Reaching out to Muslims with the Gospel message is one of the most challenging evangelistic tasks the church faces. How do you share the message of Jesus when your audience is prepared to dismiss the Bible, and most common evangelism approaches, out of hand?
It’s no surprise, given the heated debates and apologetics that characterize much of the interaction Christian evangelists and Muslims, that missionaries would look for different outreach strategies.
One such alternate evangelism approach tries to do exactly that, but it’s not without detractors. It’s called the “Camel Method,” and it introduces people to Jesus not through the Bible, but through a book that’s much more familiar to most Muslims: the Koran. A New York Times article last month illuminated a growing controversy in missionary circles:
Instead of talking about the Jesus of the New Testament, missionaries using the Camel Method point Muslims to the Koran, where in the third chapter, or sura, an infant named Isa â€” Arabic for Jesus â€” is born. Missionaries have found that by starting with the Koranâ€™s Jesus story, they can make inroads with Muslims who reject the Bible out of hand. But according to [Liberty Baptist Theological Seminary president] Dr. Caner… the idea that the Koran can contain the seeds of Christian faith is â€œan absolute, fundamental deception.â€
David Garrison, a missionary who edited a book on the Camel Method by Kevin Greeson, the methodâ€™s developer, defends the use of the Koran as a path to Jesus. â€œYou arenâ€™t criticizing Muhammad or any other prophets,â€ Dr. Garrison said, â€œjust raising Jesus up.â€
The “camel method” has been criticized by many Christians for introducing Muslims to a non-Biblical Jesus, and some call it a “bait-and-switch” evangelism technique. But defenders of the practice claim that starting with the Koran, rather than the Bible, lets missionaries avoid predictable and unproductive debates.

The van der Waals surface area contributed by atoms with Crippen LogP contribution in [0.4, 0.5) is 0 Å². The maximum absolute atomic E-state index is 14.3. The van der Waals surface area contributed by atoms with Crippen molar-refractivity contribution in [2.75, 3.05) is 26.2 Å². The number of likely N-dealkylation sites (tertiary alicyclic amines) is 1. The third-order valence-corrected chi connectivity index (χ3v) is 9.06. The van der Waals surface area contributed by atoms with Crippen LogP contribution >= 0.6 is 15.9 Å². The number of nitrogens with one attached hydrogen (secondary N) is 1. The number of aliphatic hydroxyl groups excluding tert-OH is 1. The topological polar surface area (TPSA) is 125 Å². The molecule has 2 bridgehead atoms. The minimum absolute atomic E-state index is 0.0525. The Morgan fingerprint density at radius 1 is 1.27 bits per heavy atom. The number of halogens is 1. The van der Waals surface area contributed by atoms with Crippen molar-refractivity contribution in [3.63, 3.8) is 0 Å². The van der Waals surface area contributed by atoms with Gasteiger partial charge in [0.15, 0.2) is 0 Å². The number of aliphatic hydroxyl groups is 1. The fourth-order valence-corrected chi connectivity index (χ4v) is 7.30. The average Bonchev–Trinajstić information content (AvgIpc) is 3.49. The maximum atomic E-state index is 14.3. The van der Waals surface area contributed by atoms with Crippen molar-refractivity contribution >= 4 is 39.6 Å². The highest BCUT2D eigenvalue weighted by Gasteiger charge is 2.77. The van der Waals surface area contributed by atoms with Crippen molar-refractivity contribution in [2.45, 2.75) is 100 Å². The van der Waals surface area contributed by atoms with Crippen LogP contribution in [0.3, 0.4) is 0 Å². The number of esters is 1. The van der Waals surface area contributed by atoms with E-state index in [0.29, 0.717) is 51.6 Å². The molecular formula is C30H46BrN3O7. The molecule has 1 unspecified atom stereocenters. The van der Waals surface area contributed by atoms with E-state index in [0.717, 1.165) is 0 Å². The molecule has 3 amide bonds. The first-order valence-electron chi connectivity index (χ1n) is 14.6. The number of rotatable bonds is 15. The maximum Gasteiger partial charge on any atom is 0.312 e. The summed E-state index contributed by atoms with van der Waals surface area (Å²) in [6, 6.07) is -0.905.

They also say that starting with the Koran avoids giving Muslims the impression that you are attacking their faith and leaves them more open to dialogue. A Christianity Today article notes that:
International Mission Board trustees found the method valid after a 2007 investigation that included issuing principles of contextualization. “Historically, a missions approach has been to extricate Muslims from their community once they converted, which didn’t do much for planting the gospel among Muslims,” [IMB president Jerry Rankin] said.
An IMB-sponsored survey in 2002 found some 125,000 Muslims who had come to faith in Christ through the camel method, been baptized, and were orthodox in their practices.
Joseph Cumming of the Yale Center for Faith and Culture [...] estimates that 90 percent of missionaries living among Muslims refer to verses in the Qur’an without inciting the heated arguments found in the U.S.
What do you think? Is it dangerous to use a non-Christian text like the Koran as a first step in evangelism? Or is it worthwhile if it lets missionaries avoid pointless debates and out of hand rejection?